PEP 526 - var annotations and the spirit of python

Jim Lee jlee54 at
Sun Jul 1 23:51:42 EDT 2018

On 07/01/18 18:21, Steven D'Aprano wrote:
> Guido has been talking about this for a LONG time:

You keep bringing that up.  It's not an argument.

People have been talking about taxes for a long, long time.  Does it 
surprise you that they still do?  None of us has a time machine that 
will transport us back to the beginning to change the course of events.  
We can only read them as history (if we're lucky).  You enter the 
discussion whenever you get there.

> And for a perspective on why this is not only something desirable, but
> something which historically dynamic languages *used to have* but lost,
> see

I did get one epiphany out of that.  He's right - there are orders of 
magnitude more programmers today than there were a couple of decades ago 
- and they ARE almost all entry level, in that they are fluent in only 
one (maybe two) languages.

Back before the dot com boom, programmers (generally) knew at least 6, 
7, 8 languages.  They were intimately familiar with machine 
architecture, and knew how to pick the right language for any given task 
to exploit the features they wanted - speed, code size, I/O throughput, 
concurrency, interrupt latency, whatever.  In my case, the languages I 
became fluent in were C, Fortran, Assembly (several dialects and 
architectures), Forth, PL/M, Pascal, Modula-2, Oberon, Basic, Lisp, and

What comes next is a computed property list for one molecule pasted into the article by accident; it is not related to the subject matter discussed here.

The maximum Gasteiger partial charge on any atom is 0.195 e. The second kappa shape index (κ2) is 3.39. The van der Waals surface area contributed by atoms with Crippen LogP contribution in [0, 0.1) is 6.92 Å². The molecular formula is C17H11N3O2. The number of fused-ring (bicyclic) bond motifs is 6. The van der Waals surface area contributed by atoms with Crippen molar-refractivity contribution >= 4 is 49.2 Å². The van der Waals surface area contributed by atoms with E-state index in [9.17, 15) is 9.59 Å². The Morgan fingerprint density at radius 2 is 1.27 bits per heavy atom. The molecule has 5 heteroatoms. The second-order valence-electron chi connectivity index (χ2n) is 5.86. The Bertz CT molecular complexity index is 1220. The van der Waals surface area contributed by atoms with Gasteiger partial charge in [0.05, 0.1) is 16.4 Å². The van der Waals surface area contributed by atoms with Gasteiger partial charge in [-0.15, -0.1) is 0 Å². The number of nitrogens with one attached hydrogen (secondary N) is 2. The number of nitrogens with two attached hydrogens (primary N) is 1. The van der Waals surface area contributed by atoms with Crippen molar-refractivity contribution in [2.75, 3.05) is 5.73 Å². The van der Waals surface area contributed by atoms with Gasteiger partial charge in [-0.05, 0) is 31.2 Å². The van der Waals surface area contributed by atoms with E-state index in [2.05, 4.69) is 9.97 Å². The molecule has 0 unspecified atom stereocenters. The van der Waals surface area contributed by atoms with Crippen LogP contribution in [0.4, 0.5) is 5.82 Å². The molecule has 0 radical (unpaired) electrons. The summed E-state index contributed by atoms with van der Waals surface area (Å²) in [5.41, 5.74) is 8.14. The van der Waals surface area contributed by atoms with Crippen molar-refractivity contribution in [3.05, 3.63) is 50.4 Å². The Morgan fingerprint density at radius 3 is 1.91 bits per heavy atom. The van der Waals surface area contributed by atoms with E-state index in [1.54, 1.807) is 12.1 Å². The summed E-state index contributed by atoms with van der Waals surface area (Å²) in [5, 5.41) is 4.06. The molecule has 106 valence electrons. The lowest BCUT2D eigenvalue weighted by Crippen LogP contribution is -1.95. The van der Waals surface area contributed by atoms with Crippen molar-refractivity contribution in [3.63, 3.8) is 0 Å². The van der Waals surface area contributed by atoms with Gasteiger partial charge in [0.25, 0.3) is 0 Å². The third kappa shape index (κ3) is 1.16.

Smalltalk.  Later on, Tcl, Hypertalk, Object Pascal, Prolog, and C++ 
were added.  Today, Python, Perl, Java and Lua round out the list.  And 
I have at least a working familiarity with several more.

The want ads used to be for positions like "systems programmer", 
"application programmer", "embedded engineer", "database designer", 
etc.  Today, the ads read "Java programmer", "Swift programmer", 
"Javascript programmer", ".NET architect".  The focus has shifted from 
the *domain* to the *language*.

And so, *most* of the new generation of programmers want to stick with 
one language for the long haul, and they'd like to cram every possible 
feature into it.  They look at the *language* the way we used to look at 
the *operating system*.

Languages that used to be small, lean, and exceptional at doing things 
really well in a given domain have morphed into large, monolithic, 
bloated language *systems* that do many things in many domains, and have 
many ways to do the *same* thing, but none of it particularly well.  
Throwing more processor horsepower and more GB of memory at the problem 
can only mask it for so long.


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